Content Is King

by

World partnership

This month’s marketing blog is part of a three-post segment on the theme of ‘The Ying-Yang of Content and Community’, following the initial post ‘Why Content Is King and Community Is Queen’. This month and next month, we will drill down into the top-ten list from the August blog and cover ‘The Key to Quality Content,’ our September blog below, and ‘Integrating Content and Community’, the October blog topic.

Engagement is the key to momentum, and creating relevant content, delivered to the right audience is essential for building that momentum. Below are some thoughts on how to create content that matters.

Make content credible.

1. Base any position you take on data points. Otherwise, it’s about one opinion over another, and is less appealing to a large population set who responds to data and logic.

2. Enlist writers who have the background and knowledge to write, pontificate and theorize. It adds credibility to the theme, community, and message.

Make content memorable.

3. Be succinct and vary vocabulary and syntax.

4. Engage the reader, but start by knowing who the reader is, and what would engage her or him and why.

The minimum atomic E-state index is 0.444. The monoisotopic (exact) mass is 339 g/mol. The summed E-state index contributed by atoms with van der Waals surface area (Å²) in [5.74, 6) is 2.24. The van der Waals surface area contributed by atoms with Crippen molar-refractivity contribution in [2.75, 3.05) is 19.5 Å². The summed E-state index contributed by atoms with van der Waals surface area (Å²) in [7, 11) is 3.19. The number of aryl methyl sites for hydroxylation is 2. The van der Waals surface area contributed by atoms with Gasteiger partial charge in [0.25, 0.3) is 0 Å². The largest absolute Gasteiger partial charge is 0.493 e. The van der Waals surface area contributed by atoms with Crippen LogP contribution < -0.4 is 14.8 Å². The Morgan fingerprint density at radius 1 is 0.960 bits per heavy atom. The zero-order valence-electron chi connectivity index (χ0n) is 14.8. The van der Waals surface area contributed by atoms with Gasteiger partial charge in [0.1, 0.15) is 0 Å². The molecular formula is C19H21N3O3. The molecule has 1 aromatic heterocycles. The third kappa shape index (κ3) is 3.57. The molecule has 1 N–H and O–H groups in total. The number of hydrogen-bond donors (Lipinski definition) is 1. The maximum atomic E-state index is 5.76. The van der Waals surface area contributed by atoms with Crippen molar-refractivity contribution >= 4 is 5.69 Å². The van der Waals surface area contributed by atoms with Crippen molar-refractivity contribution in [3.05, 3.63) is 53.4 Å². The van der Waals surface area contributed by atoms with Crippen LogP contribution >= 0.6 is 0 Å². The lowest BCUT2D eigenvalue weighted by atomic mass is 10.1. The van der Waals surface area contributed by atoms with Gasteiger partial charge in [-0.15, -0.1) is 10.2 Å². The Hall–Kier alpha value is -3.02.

5. Pepper it with a picture or two, especially if it adds to the message.

Make content valuable.

6. Have a reason for writing on the topic, a reason that would benefit your intended audience. Stretch thinking and perceptions of others, of course with a purpose in mind. Escapist writings have their place, but in a business context, content should stimulate thinking, engage and connect, and sometimes have a call to action.

7. Tell the story behind the data on a topic, don’t just spew out the range of data available. Interpreting the meaning of the data in the context of its relevance to the intended audience is a core value-add of content.

8. Offer specific examples and reasons on how the information has influenced decisions and identify results.

Stimulate thinking. Invite action.

9. Identify the goal for the content and how it would benefit the intended community.

10. You get a ‘C’ if the reader is entertained, you get a ‘B’ if the reader is entertained, and pauses and thinks. You get an ‘A’ if the reader is entertained, thinks about it, then know what to do about it, and even change their thinking, words and actions!

This is second final blog on the ying and yang of content and community, focusing on how to create content that matters for the community. Stay tuned for next month’s blog focusing on creating that niche community. Your thoughts are welcome.

Advertisements

%d bloggers like this: